Dark Horse Sleeper Guide For Fantasy Football
The word “sleeper” is a funny one. How long can a player really be a “sleeper” before he is simply considered good?
Keenan Allen and Terrance Williams were “sleepers” a few weeks ago, but now everyone knows about them and they are owned in the majority of leagues. That is why I define “sleeper” as a player who will perform well over expectations for a single week.
Could he be valuable long term? Sure. But if you have a rotating door at a certain position, you are only worried about the week at hand, and thus not too worried about the player’s potential value as the season progresses.
With bye weeks in full swing and injuries starting to build up, here are teams to target when looking for a one-week fill in for specific positions.
Quarterbacks vs. NFC East: All of the defenses in the NFC East rank in the bottom quarter of the NFL in terms of total yards allowed per game, routinely being gashed by the opponents quarterback. As a quartet, the East has allowed a mind boggling 41 passing touchdowns while QBs are completing 65-percent of their passes.
I don’t care who is opposing these defenses (Alex Smith and Mike Glennon produced very respectable numbers against them), if you’re hurting for a QB and a free agent is opposing a team in the NFC East, they are your best “sleeper” option.
Examples: Josh Freeman (Week 7), Terrelle Pryor (Week 9), and Smith (Week 14)
Running Backs vs. New England Patriots: The Patriots’ defense isn’t as bad as years past, but the injuries are going to take a toll at some point and I expect it to reflect in their run defense sooner rather than later. Jerod Mayo (pectoral) and Vince Wilfork (Achilles) are out for the rest of the season, leaving a massive vacancy in the heart of this defense.
Opponents of the Patriots also want to keep Tom Brady on the sideline, something that is most often accomplished by establishing a solid ground game and committing to it for four quarters.
Examples: Mike Tolbert (Week 11) and Chris Ogbonnaya (Week 14)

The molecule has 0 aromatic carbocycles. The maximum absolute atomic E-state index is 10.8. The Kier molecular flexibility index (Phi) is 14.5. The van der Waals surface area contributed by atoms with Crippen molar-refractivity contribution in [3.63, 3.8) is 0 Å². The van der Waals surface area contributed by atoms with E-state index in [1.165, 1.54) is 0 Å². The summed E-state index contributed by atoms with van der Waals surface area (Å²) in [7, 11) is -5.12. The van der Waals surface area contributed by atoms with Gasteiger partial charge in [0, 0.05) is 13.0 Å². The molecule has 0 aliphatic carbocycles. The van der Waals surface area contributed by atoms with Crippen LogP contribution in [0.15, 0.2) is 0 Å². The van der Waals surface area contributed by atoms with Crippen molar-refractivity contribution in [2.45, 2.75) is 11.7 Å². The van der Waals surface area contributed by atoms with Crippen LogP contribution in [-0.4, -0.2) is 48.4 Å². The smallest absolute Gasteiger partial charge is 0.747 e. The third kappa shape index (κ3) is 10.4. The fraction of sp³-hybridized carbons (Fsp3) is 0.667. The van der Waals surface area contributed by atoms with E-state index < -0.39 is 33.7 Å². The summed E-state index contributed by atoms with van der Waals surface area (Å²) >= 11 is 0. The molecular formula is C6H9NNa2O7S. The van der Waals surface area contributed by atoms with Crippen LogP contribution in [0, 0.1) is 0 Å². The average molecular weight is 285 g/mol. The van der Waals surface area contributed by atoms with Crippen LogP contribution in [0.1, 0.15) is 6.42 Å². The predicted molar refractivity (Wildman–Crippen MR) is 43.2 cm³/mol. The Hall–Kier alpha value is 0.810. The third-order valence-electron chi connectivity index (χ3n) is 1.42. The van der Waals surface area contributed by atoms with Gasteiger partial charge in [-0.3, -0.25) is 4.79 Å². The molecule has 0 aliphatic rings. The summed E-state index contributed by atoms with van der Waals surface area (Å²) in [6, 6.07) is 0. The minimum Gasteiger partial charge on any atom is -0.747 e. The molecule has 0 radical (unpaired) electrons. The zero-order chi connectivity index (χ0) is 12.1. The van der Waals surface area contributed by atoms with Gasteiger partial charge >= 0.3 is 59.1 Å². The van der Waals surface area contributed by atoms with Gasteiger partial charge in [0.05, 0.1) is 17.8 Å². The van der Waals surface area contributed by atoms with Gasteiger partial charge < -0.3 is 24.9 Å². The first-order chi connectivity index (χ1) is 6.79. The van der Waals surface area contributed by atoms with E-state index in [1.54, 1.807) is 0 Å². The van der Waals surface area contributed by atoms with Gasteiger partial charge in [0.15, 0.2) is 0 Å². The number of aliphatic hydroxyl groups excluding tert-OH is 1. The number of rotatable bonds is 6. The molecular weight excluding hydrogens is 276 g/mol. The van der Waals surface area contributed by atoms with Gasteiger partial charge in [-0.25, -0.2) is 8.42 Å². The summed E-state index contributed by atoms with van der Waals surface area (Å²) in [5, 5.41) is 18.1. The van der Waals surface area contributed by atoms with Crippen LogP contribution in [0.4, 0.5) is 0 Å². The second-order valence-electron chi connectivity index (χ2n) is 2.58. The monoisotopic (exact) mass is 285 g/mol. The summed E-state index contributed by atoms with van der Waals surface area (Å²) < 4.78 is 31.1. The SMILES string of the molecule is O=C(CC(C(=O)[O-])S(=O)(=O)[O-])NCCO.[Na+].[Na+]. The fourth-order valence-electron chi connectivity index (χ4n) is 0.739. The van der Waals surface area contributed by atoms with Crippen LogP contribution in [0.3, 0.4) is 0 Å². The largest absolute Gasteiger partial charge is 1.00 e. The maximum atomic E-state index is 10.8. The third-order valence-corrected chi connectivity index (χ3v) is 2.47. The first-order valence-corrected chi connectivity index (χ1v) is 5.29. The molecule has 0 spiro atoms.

Wide Receivers vs. Cleveland Browns: Remember, this is for sleeper options. The Browns are a team I’m avoiding when it comes to elite receivers, Joe Haden is simply ruthless and out to doom your fantasy teams from that perspective, but that means less heralded players need to step up.
In fact, a team’s “top receiver” has been out-scored by a lower ranked receiving teammate in five of six weeks this season, a trend I expect to continue as long as Haden is on the field. Notable “sleeper” performances against the Browns include Brian Hartline (nine catches for 114 yards and a TD), Marlon Brown (4-45-1), and Kris Durham (8-83).
Examples: Donnie Avery (Week 8) and Mohamed Sanu (Week 11)
Tight Ends vs. Green Bay Packers: I touched on this a bit last week and I think a trend will begin to develop as a result of the Clay Mathews injury. The Packers’ pass defense is far from elite to begin with, but minus their long-haired linebacker, there is a sizable gap in the middle of the field.
In addition to the open space, Green Bay is very likely to struggle to generate a pass rush, allowing physical tight ends to find holes in the secondary and “post up”.
Examples: Kyle Rudolph (Weeks 9 and 12) and Zach Ertz (Week 10)
Defenses vs. Cleveland Browns: This is assuming that the other teams in your league stream against the rookie quarterbacks (New York Jets, Buffalo Bills, Oakland Raiders) and against the Jacksonville Jaguars. Would you believe that the Browns (currently being led by Brandon Weeden) have thrown more passes this season than the Denver Broncos (led by some Peyton Manning guy)?
They don’t have a consistent run game and are often trailing, thus forcing their weak pass game to play from behind. Cleveland quarterbacks have been sacked 24 times (second most in all of football) and there isn’t a single defense in the league I wouldn’t consider when facing this Browns offense.
Examples: Pittsburgh Steelers (Week 12) and Patriots (Week 14)
Fantasy questions about any sport? I’m always around @unSOPable23
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